Vanity, Thy Name is Katy

On average, I look in the mirror 18 times a day.

That’s not even counting the number of occasions when I catch a glimpse of my reflection in some shiny surface. Yeah, that’s not me puzzling over that artistic portrait as to fathom the creator’s intent, that’s me trying to get a glimpse of how my hair looks in a ponytail.

It’s puzzling as to why we as humans aren’t content until we’ve looked at ourselves up and down, in a full length mirror, from a side angle, with duck lips, and with a hat tipped jauntily on our heads until we realize that such a hat is too bold for our certain hair style. Do any other animals perform this ritual of self-interest? Do ducks float around on lakes so as to constantly view their watery profile? Has anyone really considered why it is birds fly into windows? Perhaps they’re simply overly anxious to confirm that their feathers are as preened as they should be. I’m also fairly certain that if you gave a monkey a camera the first thing they would do is take a selfie while hanging out in their tree house.

I opted for the scarf instead of the hat...whoopee!

I opted for the scarf instead of the hat…whoop de doo!

And then once we do give into temptation and look to our beautiful image, what do we see? Ourselves. Almost exactly as we were the last time we checked. What’s the point? What does it matter if I have a small bump in my hair? If my lips need more glossing will the world stop spinning? If I end up wearing that jauntily tipped hat would it really matter in the long run? Who cares what we look like?!

Well, apparently I care; based on the fact that I look at myself in the mirror around 18 times a day.

Maybe if I were prettier looking I’d understand. But seeing as I’m just regular old plain average normal Katy, what the heck is with my obsession with myself? For me to have two mirrors in my room is extravagant. To look at myself in the full length mirror in the hallway while leaving the dorm is outrageous. To go to the bathroom for any other reason than relieving oneself is simply silly; who wants to spend time in a restroom simply to enjoy the mirror? Even my phone cover can serve as a mirror. Just in case I’d like to ensure that I look my best while sending a text message (because the recipient of my message can just tell if my necklace is hanging crookedly around my neck).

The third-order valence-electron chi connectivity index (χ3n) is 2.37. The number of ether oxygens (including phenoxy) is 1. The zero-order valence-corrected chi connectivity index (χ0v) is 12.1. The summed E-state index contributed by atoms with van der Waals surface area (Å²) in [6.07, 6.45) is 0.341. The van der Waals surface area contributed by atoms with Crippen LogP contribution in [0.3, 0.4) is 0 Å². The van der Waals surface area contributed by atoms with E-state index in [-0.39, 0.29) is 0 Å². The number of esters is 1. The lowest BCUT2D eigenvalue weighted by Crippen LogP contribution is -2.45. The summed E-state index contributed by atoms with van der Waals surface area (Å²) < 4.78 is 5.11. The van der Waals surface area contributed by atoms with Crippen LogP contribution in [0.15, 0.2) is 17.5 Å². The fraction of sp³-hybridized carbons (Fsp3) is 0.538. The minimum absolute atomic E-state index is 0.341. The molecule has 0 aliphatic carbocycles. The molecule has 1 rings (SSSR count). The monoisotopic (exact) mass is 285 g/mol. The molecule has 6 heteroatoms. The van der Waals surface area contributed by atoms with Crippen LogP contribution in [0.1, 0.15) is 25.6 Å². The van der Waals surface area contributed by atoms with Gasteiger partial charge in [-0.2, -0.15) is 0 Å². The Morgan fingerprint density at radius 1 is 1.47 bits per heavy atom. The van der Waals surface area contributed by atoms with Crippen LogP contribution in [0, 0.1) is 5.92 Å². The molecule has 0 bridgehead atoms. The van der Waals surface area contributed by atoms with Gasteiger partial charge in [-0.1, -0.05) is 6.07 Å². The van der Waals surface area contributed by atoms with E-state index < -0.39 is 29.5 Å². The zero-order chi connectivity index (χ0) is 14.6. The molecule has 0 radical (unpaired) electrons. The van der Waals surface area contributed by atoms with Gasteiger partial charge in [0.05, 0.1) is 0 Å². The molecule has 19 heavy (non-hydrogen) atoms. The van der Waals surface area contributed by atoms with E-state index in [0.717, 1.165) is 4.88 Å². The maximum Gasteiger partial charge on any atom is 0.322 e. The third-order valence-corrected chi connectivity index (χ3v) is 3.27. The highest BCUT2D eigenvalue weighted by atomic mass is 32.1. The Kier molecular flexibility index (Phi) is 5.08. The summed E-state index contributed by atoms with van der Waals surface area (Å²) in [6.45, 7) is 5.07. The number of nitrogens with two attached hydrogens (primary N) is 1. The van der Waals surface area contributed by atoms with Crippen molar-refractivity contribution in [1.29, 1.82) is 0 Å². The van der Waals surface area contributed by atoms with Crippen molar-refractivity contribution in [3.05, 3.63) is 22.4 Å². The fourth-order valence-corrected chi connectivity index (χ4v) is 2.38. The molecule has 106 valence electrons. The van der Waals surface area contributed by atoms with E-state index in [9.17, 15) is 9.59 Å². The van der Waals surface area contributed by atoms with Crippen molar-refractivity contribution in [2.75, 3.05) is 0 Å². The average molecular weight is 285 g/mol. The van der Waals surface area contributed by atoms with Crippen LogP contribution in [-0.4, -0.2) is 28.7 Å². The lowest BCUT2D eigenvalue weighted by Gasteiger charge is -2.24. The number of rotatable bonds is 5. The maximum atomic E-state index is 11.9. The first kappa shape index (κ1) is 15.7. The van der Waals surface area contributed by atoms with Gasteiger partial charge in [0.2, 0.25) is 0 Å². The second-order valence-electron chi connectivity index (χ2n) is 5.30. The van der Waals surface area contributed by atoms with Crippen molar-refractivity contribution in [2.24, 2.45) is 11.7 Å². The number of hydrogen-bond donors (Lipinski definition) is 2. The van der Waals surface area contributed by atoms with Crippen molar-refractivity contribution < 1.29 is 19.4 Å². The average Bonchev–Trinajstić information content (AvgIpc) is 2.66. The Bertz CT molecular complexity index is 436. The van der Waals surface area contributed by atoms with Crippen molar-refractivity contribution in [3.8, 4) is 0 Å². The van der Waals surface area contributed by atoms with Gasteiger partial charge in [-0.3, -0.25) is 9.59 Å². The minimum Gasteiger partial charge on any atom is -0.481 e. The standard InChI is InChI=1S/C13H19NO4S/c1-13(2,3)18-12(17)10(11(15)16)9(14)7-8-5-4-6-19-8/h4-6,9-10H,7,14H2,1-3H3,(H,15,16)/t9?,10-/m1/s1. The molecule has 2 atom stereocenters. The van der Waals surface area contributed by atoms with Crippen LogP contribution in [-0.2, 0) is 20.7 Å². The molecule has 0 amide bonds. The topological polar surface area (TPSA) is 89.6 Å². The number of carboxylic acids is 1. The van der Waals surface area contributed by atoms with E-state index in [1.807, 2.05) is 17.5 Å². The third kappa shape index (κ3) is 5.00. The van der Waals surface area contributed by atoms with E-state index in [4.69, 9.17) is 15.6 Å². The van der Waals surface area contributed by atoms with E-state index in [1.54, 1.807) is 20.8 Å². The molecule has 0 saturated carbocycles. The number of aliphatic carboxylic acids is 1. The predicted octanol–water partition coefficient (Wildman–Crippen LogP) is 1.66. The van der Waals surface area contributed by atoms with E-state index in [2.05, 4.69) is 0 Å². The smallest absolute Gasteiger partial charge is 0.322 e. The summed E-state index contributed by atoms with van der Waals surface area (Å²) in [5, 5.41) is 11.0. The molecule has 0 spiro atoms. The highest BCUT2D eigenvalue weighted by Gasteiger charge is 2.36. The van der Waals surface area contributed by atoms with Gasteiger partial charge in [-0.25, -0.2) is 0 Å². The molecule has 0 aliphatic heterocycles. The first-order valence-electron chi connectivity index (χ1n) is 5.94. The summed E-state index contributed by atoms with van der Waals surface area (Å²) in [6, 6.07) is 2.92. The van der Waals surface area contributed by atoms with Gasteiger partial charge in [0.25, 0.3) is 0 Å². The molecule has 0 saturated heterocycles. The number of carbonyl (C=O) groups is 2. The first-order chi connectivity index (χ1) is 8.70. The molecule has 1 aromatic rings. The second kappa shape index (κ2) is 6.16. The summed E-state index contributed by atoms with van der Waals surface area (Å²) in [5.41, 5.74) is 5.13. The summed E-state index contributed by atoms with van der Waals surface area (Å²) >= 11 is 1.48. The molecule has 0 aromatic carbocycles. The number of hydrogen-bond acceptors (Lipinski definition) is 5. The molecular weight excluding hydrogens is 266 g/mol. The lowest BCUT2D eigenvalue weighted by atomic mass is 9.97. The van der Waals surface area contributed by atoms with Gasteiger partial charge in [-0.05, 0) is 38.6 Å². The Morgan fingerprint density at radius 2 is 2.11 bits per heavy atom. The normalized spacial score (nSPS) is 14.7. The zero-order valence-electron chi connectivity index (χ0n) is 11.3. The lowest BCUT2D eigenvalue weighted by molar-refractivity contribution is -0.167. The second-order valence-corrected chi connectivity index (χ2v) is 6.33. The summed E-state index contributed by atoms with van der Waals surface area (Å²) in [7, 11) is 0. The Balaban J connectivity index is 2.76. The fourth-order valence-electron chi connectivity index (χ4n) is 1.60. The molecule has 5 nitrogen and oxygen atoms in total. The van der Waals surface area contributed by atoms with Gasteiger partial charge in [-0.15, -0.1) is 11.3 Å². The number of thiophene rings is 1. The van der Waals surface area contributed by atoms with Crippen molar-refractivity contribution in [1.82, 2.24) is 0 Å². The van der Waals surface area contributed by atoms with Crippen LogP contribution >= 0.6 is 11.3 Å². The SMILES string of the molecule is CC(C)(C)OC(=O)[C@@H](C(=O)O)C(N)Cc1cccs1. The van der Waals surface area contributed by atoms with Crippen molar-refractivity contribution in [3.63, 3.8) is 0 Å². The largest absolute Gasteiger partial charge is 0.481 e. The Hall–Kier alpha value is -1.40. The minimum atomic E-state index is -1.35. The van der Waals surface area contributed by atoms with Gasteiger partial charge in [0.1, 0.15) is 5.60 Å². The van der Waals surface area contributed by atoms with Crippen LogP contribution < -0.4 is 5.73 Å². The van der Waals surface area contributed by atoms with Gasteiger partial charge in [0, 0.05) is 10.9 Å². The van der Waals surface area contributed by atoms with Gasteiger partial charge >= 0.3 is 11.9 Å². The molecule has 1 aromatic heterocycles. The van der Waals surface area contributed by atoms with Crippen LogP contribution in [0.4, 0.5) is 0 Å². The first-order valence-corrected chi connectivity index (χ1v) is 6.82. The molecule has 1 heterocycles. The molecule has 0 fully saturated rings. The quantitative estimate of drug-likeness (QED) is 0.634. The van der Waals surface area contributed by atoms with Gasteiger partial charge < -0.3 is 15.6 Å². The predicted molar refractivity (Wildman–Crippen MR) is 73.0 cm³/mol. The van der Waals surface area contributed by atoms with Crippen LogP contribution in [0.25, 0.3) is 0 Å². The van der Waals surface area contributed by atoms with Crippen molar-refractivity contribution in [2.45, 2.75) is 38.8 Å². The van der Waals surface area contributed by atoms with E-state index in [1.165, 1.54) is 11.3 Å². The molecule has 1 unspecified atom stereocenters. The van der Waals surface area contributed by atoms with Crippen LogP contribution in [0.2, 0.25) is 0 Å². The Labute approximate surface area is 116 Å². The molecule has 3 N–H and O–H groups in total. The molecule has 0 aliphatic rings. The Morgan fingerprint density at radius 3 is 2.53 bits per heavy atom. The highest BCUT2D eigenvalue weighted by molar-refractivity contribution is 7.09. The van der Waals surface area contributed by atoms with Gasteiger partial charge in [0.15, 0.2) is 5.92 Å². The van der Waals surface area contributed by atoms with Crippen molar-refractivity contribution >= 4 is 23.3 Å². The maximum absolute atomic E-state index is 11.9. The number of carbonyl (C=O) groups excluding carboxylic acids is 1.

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Why must I look so good in scarves?!

But to be fair to myself, I don’t always set out in search of a mirror. I don’t memorize the location of reflective objects around campus and take longer routes just to get a glimpse of myself. But the fact that my building has a full length mirror in the hallway should tell you something about the world. The fact that there are mirrors above almost every sink, that people carry around compacts just in case, that ever in our cars you can find mirrors above the front two seats, shows what an egoistical and vain society we really live in. I don’t necessarily want to look at my reflection so often, but the world is telling me that I must. They want me to be vain, and I’ve been all too happy to oblige.

Yet, when looking beyond my mundane exterior, you’ll find a rebel with a passion for stirring up adventure and intrigue (in addition to finding a fanatical cat lady). It is this nature that makes me not just question the role of mirrors in my life, but that also makes me desire to denounce them.

There have been many documented challenges of people swearing off the mirror for a month or two or twelve, but seeing as I’m too cheap to buy their books, I’ve decided to create a mirrorless lifestyle challenge of my own. I’ll take a guess that they’ve leaned the meaning of true beauty, internal happiness, styling hairdos without visual assistance, and societal influences on commonly accepted standards, but I’m just hoping to get a grip on reality and learn that survival is possible without knowing if I’m having a good hair day or not.

Starting today, I’m going to cover up the mirrors in my room, avoid my image while using the sink, stealthily avoid looking too closely at my phone cover, and give up admiring/critiquing my reflection altogether. I will do all of this for one week (because I’m weak). At the end of this experiment, I hope to appreciate myself and my body a little bit more and gain some real understanding as to why I can’t help but looking at myself in that glass door window at the gym.

Also, I must have looked at myself nearly 50 times today in anticipation of my mirror cleanse. Wow I’ve got some work to do.

Also also, let’s hope I last the week because I’ve just remembered the wall length mirrors in the gym’s aerobics studio…

Also also also, I’ve just put up construction paper to cover the mirrors in my room. It makes me nervous.

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